A common sentiment appearing too often is ‘Story is more important than rules’ or some derivative. Frankly, I find this baffling. I see rules as integral to player empowerment and player empowerment is one of the unique features tabletop RPGs can offer over other media. By player empowerment, I mean that players (including the GM) have significant control over the events of the game. Before I get started, I would like to stress that you should keep playing however you like. This is another strength of RPGs. But I hope that this short post would give some food for thought.
Let me first elaborate. In books, films, etc. (BFetc) you are at the mercy of the author. Even in the most open video games, you are limited by what is programmed in, no matter how much control you have on your character’s actions otherwise. RPGs, however, are radically different: the intention of the author is replaced by that of the players.
In a way, RPGs are closer to rigorously speculative nature of certain brand of science fiction than random fantasy. Consider it: A player declares an action and the outcome is then determined. The question is of the form “Suppose…”.
“Suppose a strong barbarian tried to bend the prison bars…. ”
“Suppose a skillful fencer tried to feint an opponent…”
In BFetc, the answer is whatever the author feels should follow by their logic – which might be different to what you feel is appropriate. Astute readers should note that freedom to declare actions is not yet sufficient to have actual power over the story. The game master – or other players, if you’re feeling democratic – might strike your idea down. They don’t even have to be biased against you but rather they might have different ideas on what should happen next or they might evaluate the variables of the situation – i.e. capabilities of the characters involved and other circumstances – differently.
What really separates RPGs from other media, is rules: After the situation is set, the resolution is found by applying whatever rules are appropriate in the situation. No matter how ‘rules-light’ the system is, its rules nevertheless model the world. In a very real sense, rules are the story.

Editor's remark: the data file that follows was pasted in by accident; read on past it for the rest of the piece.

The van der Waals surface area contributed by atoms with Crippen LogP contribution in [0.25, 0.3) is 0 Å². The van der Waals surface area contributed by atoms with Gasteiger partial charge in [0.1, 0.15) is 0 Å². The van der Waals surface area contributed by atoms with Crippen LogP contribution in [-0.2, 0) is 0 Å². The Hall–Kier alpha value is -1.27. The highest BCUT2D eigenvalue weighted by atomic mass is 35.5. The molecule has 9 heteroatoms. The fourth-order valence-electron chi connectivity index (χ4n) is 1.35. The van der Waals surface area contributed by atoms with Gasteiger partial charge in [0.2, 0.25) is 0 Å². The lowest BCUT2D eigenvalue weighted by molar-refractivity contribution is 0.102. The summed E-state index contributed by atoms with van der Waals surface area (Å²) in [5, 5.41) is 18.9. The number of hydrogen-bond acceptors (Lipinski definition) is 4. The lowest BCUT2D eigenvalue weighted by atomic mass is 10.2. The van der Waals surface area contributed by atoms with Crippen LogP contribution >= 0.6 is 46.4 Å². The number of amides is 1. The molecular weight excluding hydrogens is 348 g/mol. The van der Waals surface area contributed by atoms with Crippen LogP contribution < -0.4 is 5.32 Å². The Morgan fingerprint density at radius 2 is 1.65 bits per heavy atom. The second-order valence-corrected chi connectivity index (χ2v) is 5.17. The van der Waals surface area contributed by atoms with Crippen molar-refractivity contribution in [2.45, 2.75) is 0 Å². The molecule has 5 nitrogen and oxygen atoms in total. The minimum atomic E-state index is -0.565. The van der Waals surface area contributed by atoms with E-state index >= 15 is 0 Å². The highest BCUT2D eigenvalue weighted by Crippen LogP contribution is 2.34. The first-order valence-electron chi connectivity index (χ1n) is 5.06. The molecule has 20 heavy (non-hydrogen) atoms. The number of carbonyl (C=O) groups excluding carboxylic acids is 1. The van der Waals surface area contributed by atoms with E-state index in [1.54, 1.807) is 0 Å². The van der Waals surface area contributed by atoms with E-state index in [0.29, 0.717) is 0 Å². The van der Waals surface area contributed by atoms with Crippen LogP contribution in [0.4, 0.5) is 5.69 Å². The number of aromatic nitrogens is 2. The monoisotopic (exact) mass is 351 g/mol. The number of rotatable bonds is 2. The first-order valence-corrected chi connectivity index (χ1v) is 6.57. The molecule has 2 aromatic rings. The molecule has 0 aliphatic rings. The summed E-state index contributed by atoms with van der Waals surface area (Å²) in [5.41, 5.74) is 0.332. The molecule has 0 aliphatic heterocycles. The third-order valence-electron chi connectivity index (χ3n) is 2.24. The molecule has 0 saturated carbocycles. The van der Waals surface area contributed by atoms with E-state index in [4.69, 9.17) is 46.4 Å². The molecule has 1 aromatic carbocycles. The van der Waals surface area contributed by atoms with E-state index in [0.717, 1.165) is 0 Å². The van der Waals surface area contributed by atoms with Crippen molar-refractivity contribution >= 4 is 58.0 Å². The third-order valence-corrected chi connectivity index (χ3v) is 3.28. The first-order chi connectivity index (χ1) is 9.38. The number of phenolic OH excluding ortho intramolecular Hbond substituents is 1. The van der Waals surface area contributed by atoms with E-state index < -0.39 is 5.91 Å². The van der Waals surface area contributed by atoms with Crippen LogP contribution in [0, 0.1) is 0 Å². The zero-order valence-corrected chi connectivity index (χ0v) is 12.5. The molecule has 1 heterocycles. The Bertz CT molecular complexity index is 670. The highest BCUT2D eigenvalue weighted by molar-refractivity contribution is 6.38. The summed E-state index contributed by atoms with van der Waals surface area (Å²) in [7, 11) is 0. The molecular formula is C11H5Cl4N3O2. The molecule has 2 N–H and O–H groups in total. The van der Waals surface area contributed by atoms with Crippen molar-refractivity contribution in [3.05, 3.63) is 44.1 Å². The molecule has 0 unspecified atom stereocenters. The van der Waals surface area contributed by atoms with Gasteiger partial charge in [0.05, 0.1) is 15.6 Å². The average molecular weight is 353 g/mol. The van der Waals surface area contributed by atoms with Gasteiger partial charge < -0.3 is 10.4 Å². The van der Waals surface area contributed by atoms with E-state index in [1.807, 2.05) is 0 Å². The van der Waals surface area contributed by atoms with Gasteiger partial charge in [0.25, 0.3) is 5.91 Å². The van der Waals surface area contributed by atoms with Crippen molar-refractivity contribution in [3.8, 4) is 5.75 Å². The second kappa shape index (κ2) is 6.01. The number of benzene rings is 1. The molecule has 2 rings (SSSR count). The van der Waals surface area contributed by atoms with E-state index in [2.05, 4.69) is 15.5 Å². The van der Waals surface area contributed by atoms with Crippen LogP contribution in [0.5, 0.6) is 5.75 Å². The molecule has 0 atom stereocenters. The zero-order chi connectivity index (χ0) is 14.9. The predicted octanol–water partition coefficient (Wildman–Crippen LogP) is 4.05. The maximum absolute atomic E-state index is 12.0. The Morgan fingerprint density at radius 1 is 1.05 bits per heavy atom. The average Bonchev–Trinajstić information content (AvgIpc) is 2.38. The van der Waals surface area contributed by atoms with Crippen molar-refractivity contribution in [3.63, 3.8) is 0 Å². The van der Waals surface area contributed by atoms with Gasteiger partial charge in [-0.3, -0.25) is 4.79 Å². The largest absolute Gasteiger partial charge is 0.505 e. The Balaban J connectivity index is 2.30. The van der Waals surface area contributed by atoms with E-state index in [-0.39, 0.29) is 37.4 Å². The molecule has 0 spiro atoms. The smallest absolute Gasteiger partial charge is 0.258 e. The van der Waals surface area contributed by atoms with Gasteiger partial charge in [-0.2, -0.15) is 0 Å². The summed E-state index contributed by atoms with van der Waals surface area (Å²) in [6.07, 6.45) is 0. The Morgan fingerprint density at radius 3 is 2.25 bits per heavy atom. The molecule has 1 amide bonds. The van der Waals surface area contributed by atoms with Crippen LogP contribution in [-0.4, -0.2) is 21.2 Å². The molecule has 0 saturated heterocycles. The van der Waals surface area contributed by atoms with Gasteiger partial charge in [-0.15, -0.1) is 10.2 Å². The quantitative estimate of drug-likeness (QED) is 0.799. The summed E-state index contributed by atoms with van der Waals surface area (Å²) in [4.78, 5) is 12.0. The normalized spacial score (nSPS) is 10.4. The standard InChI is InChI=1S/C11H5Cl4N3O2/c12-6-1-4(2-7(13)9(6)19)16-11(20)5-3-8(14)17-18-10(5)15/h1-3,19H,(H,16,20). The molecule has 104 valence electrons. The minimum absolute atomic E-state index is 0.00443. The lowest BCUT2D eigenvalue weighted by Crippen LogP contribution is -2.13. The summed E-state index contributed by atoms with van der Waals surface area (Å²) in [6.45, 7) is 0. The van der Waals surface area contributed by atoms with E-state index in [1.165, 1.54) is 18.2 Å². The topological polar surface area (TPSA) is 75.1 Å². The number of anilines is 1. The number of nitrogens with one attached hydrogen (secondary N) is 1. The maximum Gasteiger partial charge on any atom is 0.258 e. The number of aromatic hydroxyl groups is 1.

Ideally, a player has a good idea of the possible outcomes so that they can make an informed choice on what outcomes they wish to incorporate in the game/story – for example, by attempting to sneak past guards, the player chooses to have consequences of that action included in the story, and the rules – i.e. the model for the world and the character – determine which outcome is selected. In this case, the player needs no permissions. Naturally, there are still considerable degrees of freedom, but I would argue much less so than without any rules.
I would also like to draw attention to Brandon Sanderson’s nice essay about magic systems where he introduces Sanderson’s first law of magics which I’ll reproduce here.
Sanderson’s First Law of Magics: An author’s ability to solve conflict with magic is DIRECTLY PROPORTIONAL to how well the reader understands said magic.
The core idea is that if magic is limitless, you can’t solve many problems with it. If you handwave a problem away with magic, then you’ll have to explain why each subsequent problem cannot be solved just as easily. But if your magic has rules and if the readers are aware of them, they already know why the solution wasn’t magic this time and the story can continue.
Similarly, when the rules are bent or ignored, there is no certainty that they will work in the future and the players’ ability to choose what outcomes to include in the story becomes compromised. Without rules, there is no consistency. Take an example: Without rules, you previously argued successfully and your character managed to pick a lock. But for every new lock, you have to jump through the hoops again. With rules, however, you can simply refer to appropriate accept the outcome without a second thought.
I would like to pit this against possible gains from bending or ignoring the rules. You might get to follow a premade story, but is that really worth it? Every single piece of other media is already offering that. I’m not saying it can’t be done. But I really do think that there is a cost involved and that cost is too often overlooked- there ain’t no such thing as a free lunch! Think about it. Perhaps the best stories are told by following the rules wherever they might lead.